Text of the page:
Sean Andrew Duncan, 22, of Sterling, Virginia, was sentenced today to 20 years in prison, to be followed by a lifetime of supervised release, for obstructing a counterterrorism investigation and receipt of child pornography.
Assistant Attorney General for National Security John C. Demers, U.S. Attorney G. Zachary Terwilliger for the Eastern District of Virginia, and Assistant Director in Charge Nancy McNamara of the FBI’s Washington Field Office, made the announcement after sentencing by U.S. District Judge Leonie M. Brinkema.
According to court documents, Duncan altered, destroyed, mutilated, concealed and covered up a thumb drive and memory chip with the intent to impede and obstruct an FBI terrorism investigation. He knowingly and unlawfully received images of minors engaged in sexually explicit conduct, and possessed thousands of such images including images of infants being sexually abused. In the statement of facts, Duncan admitted to his involvement with ISIS and production of child pornography.
Obstruction of Justice
In June 2017, the FBI learned that Duncan had been in contact with an individual who had been detained in a foreign country for actively planning to travel to join ISIS. In or around February 2015, Duncan told the individual that he wanted to make “hijrah” to Syria and that he wanted her to go with him. Later in February 2016, Duncan was denied entry into Turkey and returned to the United States.
Around this same time, the individual told Duncan she was upset at work due to non-Muslim women wearing shorts that exposed their bodies. Duncan replied with a link to a website, and a message saying she could “try this.” The link contained pictures and instructions on how to make weapons and bombs. The link was to an article titled, “How to build a bomb in the kitchen of your Mom” from Inspire magazine. In December 2016, Duncan contacted the individual and told her that he had come back from Turkey, where he and his wife were deported back to the United States. Duncan said he thought the FBI was monitoring him.
In or around October 2017, law enforcement authorities of a foreign government arrested one of their citizens (Recruiter 1) for inciting rebellion. Recruiter 1 is an ISIS recruiter who is suspected of drawing foreign fighters from around the world to Recruiter 1’s home country using social media. Recruiter 1 kept names and telephone numbers of individuals who had requested to join her social media and/or communication application groups. Recruiter 1’s notes included a handwritten name appearing to be “Sean Ibn Gary Duncan,” with Duncan’s known previous phone number and known previous mobile messaging account.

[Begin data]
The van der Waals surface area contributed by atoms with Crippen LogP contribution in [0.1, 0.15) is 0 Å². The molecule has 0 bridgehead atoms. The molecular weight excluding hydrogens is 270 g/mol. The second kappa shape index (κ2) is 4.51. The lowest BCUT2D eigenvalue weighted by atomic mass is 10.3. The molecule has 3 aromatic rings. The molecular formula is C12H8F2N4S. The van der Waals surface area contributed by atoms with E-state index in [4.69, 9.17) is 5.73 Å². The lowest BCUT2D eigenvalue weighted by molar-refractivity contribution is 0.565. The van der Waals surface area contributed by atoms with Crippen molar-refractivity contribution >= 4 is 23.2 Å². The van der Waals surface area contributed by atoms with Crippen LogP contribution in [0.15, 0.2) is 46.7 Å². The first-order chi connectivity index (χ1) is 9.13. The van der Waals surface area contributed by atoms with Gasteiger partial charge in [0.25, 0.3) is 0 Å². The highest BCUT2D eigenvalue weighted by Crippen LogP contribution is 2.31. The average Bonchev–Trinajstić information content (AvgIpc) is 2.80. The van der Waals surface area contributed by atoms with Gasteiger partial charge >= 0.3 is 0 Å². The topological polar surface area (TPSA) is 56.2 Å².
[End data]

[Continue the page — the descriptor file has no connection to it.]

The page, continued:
On or about Oct. 6, 2017, the Allegheny County Police Department (ACPD) provided a copy of Duncan’s phone to the FBI. ACPD had obtained this copy during an investigation surrounding the recent death of Duncan’s infant child (the cause of death in the autopsy was inconclusive). The FBI’s review of Duncan’s imaged phone revealed numerous internet searches for ISIS-related material, ISIS attacks, weapons, and body armor.
On Dec. 29, 2017, FBI agents executed a search warrant at Duncan’s residence. Upon execution of the warrant, the agents knocked on the door, identified themselves as FBI, and announced that they were there to execute a search warrant. Moments before the FBI agents entered the residence through the front door, Duncan ran out the back door, barefoot, and with something clenched in his fist. FBI agents guarding the back door yelled at Duncan to stop. Before stopping, Duncan threw a plastic baggie in the air and over the heads of the agents. FBI agents recovered the baggie thrown by Duncan. The baggie was a clear plastic bag, containing a memory chip from a thumb drive that had been snapped into pieces, and placed in a liquid substance that produced frothy white bubbles. Upon searching Duncan, agents recovered a broken casing for a thumb drive from Duncan’s pants pocket.
Receipt of Child Pornography
In December 2017, Duncan possessed a smartphone containing images of pre-pubescent minors that appeared to be engaged in sexually explicit conduct with adult males. Other images on the phone were of pre-pubescent minors posed to expose their genitalia in a sexual manner. Several of the images of child pornography were screen shots that Duncan had taken of websites containing child pornography that he had visited. The pre-pubescent minors in the photos were as young as infants, and the total number of images was in the thousands.
One image on his phone consisted of Duncan’s hand exposing the genitalia of an infant in a sexual manner. Also found on several of Duncan’s phones and electronic devices were thousands of videos and images of children and women that Duncan took in a voyeuristic manner. Several of the videos and images are taken in public venues such as stores, metros, parks and restaurants.
Assistant U.S. Attorneys Gordon D. Kromberg, Colleen E. Garcia and Jay V. Prabhu of the Eastern District of Virginia, and Trial Attorneys B. Celeste Corlett, Rachel Hertz and Troy Edwards of the National Security Division’s Counterterrorism Section prosecuted this case.